The Court while referring to series of precedents came to the conclusion that Section 45 of the Act allows an enquiry into the limited question of whether the arbitration agreement is null and void.
The Court went ahead for an in-dept referral of the case of World Sport Group (Mauritius) Ltd. v. MSM Satellite (Singapore) PTE Ltd., (2014) 11 SCC 639 wherein Section 44 and 45 of the Act were discussed at length to judge the commercial nature of the Agreement. The Court considered the interpretation of ‘commercial’ in order to understand the relationship between the parties fits such scenario or not.
The Court thereafter, referred the case of Devendra M. Surti (Dr.) v. State of Gujarat [AIR 1969 SC 63] where the Delhi High Court held that the doctor’s establishment is not covered under ‘commercial establishment’ under the Bombay Shops & Establishments Act, 1948.
The Court observed the following:
“In this context reference may be had to the judgement of the Supreme Court in the case of R.M. Investment and Trading Co. Pvt Ltd. vs. Boeing Co. & Anr., (1994) 4 SCC 541. The Supreme Court was dealing with the issue whether the agreement for consultant services for sale of Boeing aircrafts in India is a commercial agreement within the meaning of Section 2 of the Foreign Awards (Recognition and Enforcement) Act, 1961.
The term commercial has to be interpreted liberally consistent with its literal and grammatical sense.”
The Court finally opined that:
i. The Respondent initiated arbitration proceedings for the outstanding fees and the Plaintiff had failed to pay such charges. As the proceedings are substantially for recovery of money, it leads to a commercial relationship between the parties under Section 45 of the Act;
ii. The entire contract was not based on contingent fees and had aspects of fixed fees at different intervals so the Letter of Engagement is not null and void;
iii. Even though the services were delivered to the subsidiary and not the Plaintiff, the Court cannot deny reference to arbitration unless the arbitration agreement itself is null and void.
The High Court in furtherance of the discussion and series of judgments referred, held that the Plaintiff failed to establish sufficient cause of action and therefore, the arbitration agreement is not null and void, inoperative or incapable of being performed.
The Court further stated that:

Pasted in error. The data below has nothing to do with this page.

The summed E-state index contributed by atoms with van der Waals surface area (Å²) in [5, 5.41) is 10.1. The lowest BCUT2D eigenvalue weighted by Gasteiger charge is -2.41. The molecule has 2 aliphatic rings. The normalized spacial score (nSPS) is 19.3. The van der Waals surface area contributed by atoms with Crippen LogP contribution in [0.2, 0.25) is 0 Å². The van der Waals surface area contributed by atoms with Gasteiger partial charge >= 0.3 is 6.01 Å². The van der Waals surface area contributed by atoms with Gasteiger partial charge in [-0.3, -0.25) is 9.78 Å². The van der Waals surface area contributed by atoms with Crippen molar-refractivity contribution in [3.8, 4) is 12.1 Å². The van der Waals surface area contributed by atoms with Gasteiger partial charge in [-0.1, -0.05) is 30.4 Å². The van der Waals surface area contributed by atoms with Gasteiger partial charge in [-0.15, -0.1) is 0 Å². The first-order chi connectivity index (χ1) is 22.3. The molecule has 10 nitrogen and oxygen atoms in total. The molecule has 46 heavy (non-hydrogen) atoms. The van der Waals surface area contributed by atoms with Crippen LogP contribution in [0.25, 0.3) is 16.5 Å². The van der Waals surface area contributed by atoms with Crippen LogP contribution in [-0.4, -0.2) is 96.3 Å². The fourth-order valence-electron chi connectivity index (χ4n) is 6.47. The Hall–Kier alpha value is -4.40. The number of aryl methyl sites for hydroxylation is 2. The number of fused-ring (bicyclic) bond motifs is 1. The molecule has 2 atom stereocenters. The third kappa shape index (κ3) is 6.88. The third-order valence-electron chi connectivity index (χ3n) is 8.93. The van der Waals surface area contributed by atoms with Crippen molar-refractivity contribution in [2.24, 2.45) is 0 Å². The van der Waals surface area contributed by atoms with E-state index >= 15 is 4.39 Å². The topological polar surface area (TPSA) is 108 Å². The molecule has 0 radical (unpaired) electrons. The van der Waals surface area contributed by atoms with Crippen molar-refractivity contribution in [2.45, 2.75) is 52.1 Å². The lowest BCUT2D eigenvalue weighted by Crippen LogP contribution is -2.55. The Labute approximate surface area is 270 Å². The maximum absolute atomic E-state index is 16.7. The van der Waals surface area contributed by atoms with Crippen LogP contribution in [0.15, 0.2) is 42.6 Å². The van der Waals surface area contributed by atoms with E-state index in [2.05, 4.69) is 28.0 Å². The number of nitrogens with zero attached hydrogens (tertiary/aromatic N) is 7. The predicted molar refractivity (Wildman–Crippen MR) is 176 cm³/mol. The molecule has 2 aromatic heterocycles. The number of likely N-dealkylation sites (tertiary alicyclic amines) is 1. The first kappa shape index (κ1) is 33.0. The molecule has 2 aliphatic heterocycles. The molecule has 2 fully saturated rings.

“They have chosen to abstain themselves from the arbitration proceedings and the award has already been passed. They are free to take appropriate steps as per law against the award.”
With the waive amongst the Apex Court and the High Courts of pro-arbitration approach, this precedent shall become yet another example for the stance taken by the Court for not going into the merits of the issue and deciding upon the validity of the arbitration agreement only.
This shall encourage and promote the path of India matching the international standards of being a suitable seat for arbitration.
The High Court has deferred from the judgment of the Division Bench of the Bombay High Court in the case of Sakharam Narayan Kherdekar v. City of Nagpur Corporation & Ors. AIR 1964 Bom. 200, wherein it was held that:
“44. In our opinion, enough has been stated above to indicate how the profession of an advocate is of a class apart, not only from other professions but also from other commercial activity in which a person may be employed. It is possible to conceive of any commercial activities where services of a professional man like engineer, or architect or draftsman may be utilised, but we cannot conceive of commercial venture where services of a lawyer, not for his own benefit but as a means of providing advice and legal aid to others on behalf of a corporation or an organised body may be made available as part of their commercial activity. The relations between a counsel and his client are not analogous to those of a trader and his customer. The client is not his customer; there is a certain fiduciary relation between them when the counsel accepts a brief. The obligations do not end with the disposal of the case; they continue so far as the lawyer is concerned. He has obligations not only to the client but also to the Court, and generally to the administration of justice, in which he performs a healthy and necessary function. We, therefore, do not think that the profession of a lawyer is possible to be carried on as a commercial venture in any sense of the term. …..”